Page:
Fire Eagle serves as a user-controlled distribution hub for location data. It accepts location data from devices like mobile phones or from users themselves and makes that information available programmatically to third-party services.
Yahoo likens Fire Eagle to a switchboard that distributes location data based on user-selected privacy settings.
Tom Coates, head of product at Yahoo Brickhouse, said the idea behind Fire Eagle is to bring location awareness to everything on the Internet and to give control back to the user.
At an outward level, Fire Eagle does just that by allowing the user to distribute as much or as little location data as he or she chooses. It provides a "Hide Me" option that temporarily hides location data going into Fire Eagle and a button to "Purge all my location information from Fire Eagle."
Yahoo doesn't store old location data, said Coates. That should save Yahoo from a lot of subpoenas from those seeking to use location data in litigation. As a further deterrent to legal uses of Fire Eagle data, the service's coordinates aren't necessarily reliable. While devices may accurately report where they are, users updating Fire Eagle manually can enter any location they choose.
"We think it's a good thing that users can lie," said Coates.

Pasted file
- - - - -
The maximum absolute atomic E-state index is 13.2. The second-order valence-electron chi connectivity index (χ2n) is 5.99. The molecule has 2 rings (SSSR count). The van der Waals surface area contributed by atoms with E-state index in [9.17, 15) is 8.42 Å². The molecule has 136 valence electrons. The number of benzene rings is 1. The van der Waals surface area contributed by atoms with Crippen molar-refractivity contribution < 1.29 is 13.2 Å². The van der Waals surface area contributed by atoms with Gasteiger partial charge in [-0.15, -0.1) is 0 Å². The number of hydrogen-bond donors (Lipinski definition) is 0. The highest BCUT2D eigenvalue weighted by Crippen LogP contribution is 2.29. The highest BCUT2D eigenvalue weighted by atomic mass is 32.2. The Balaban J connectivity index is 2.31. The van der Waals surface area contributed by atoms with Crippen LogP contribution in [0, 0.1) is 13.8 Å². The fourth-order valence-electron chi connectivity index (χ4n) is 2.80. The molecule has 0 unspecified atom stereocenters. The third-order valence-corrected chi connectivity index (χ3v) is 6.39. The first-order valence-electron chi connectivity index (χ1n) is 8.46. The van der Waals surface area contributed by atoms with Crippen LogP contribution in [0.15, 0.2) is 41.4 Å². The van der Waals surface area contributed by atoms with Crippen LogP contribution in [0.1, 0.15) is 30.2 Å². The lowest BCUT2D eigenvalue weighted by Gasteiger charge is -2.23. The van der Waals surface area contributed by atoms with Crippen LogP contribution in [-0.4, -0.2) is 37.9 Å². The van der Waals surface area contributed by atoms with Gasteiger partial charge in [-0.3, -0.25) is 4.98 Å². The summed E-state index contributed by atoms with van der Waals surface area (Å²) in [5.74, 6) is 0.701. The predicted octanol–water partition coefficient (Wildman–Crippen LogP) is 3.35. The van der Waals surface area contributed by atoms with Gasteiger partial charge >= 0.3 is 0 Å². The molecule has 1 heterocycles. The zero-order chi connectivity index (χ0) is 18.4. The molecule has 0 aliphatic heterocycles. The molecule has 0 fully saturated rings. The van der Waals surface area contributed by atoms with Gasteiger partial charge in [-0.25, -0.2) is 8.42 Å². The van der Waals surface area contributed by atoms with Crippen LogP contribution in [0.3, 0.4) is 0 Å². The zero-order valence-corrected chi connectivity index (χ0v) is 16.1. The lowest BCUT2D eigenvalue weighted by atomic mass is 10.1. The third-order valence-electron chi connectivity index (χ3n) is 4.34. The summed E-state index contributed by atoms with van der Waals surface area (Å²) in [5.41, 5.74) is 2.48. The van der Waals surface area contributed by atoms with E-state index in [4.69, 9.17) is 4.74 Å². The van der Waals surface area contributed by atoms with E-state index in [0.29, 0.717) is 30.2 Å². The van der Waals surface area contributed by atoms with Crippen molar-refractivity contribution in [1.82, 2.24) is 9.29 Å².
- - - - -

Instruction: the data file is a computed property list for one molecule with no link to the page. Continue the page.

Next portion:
For all the control Yahoo gives Fire Eagle users, it can't give them control over how outside companies use Fire Eagle data. While Yahoo has guidelines for its partners, it doesn't impose strict contractual obligations on the handling of location data. So Fire Eagle users need to understand the privacy policies of services to which they provide location data. Just because Yahoo offers a button to delete location data doesn't mean that Yahoo's partners accord users that much control.
Since private beta testing began in March, more than 50 different services, including Dopplr, Pownce, Movable Type, and Navizon, have integrated Fire Eagle data.
The use cases for location data tend to skew toward social networking applications that help friends find each other. But other more broadly practical uses are starting to emerge. For example, a site called Outside.in offers a feature called Radar that lets users see news stories and related information within a thousand feet of their location. As more devices and applications start making use of location data, other use cases and perhaps business models are likely to emerge.
Location-based advertising is an obvious direction for the technology, but Coates said that Yahoo hasn't yet integrated Fire Eagle into its search marketing platform. However, he expects that outside developers will experiment with ads augmented by Fire Eagle's information.
Yahoo Brickhouse, located in San Francisco's South of Market district, was launched last year as a startup-style incubator where small development teams work unhindered by corporate bureaucracy.
Mike Folgner, the former Jumpcut CEO who recently took over running Yahoo Brickhouse, characterized Fire Eagle as a project that would pave the way for future growth at Yahoo. Though he doesn't yet see location data as an investment on par with mobile or search technology, he pointed to the presence of Yahoo co-founder David Filo at the Fire Eagle launch event as an indication of the company's commitment to its evolving development platform.